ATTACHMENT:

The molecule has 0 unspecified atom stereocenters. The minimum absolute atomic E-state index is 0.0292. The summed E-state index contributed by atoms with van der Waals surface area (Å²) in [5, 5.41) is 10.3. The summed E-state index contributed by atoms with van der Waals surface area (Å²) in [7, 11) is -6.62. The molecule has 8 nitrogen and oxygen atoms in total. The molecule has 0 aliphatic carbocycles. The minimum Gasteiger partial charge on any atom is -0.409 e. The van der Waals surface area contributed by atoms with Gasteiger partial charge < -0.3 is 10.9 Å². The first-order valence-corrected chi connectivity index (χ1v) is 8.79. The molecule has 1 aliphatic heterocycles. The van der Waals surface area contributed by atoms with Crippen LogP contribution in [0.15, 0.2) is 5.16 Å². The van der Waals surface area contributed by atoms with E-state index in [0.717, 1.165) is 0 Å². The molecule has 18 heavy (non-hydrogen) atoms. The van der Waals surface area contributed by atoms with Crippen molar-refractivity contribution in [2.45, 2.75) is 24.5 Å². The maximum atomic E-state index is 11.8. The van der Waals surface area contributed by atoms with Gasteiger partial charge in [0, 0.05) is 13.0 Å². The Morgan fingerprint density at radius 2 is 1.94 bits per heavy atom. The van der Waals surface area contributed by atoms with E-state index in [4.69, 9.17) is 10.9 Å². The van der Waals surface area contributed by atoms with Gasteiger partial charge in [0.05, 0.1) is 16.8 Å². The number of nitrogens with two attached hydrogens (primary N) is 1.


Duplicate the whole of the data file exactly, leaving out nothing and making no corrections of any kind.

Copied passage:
The molecule has 0 unspecified atom stereocenters. The minimum absolute atomic E-state index is 0.0292. The summed E-state index contributed by atoms with van der Waals surface area (Å²) in [5, 5.41) is 10.3. The summed E-state index contributed by atoms with van der Waals surface area (Å²) in [7, 11) is -6.62. The molecule has 8 nitrogen and oxygen atoms in total. The molecule has 0 aliphatic carbocycles. The minimum Gasteiger partial charge on any atom is -0.409 e. The van der Waals surface area contributed by atoms with Gasteiger partial charge < -0.3 is 10.9 Å². The first-order valence-corrected chi connectivity index (χ1v) is 8.79. The molecule has 1 aliphatic heterocycles. The van der Waals surface area contributed by atoms with Crippen LogP contribution in [0.15, 0.2) is 5.16 Å². The van der Waals surface area contributed by atoms with E-state index in [0.717, 1.165) is 0 Å². The molecule has 18 heavy (non-hydrogen) atoms. The van der Waals surface area contributed by atoms with Crippen molar-refractivity contribution in [2.45, 2.75) is 24.5 Å². The maximum atomic E-state index is 11.8. The van der Waals surface area contributed by atoms with Gasteiger partial charge in [0, 0.05) is 13.0 Å². The Morgan fingerprint density at radius 2 is 1.94 bits per heavy atom. The van der Waals surface area contributed by atoms with E-state index in [4.69, 9.17) is 10.9 Å². The van der Waals surface area contributed by atoms with Gasteiger partial charge in [0.05, 0.1) is 16.8 Å². The number of nitrogens with two attached hydrogens (primary N) is 1.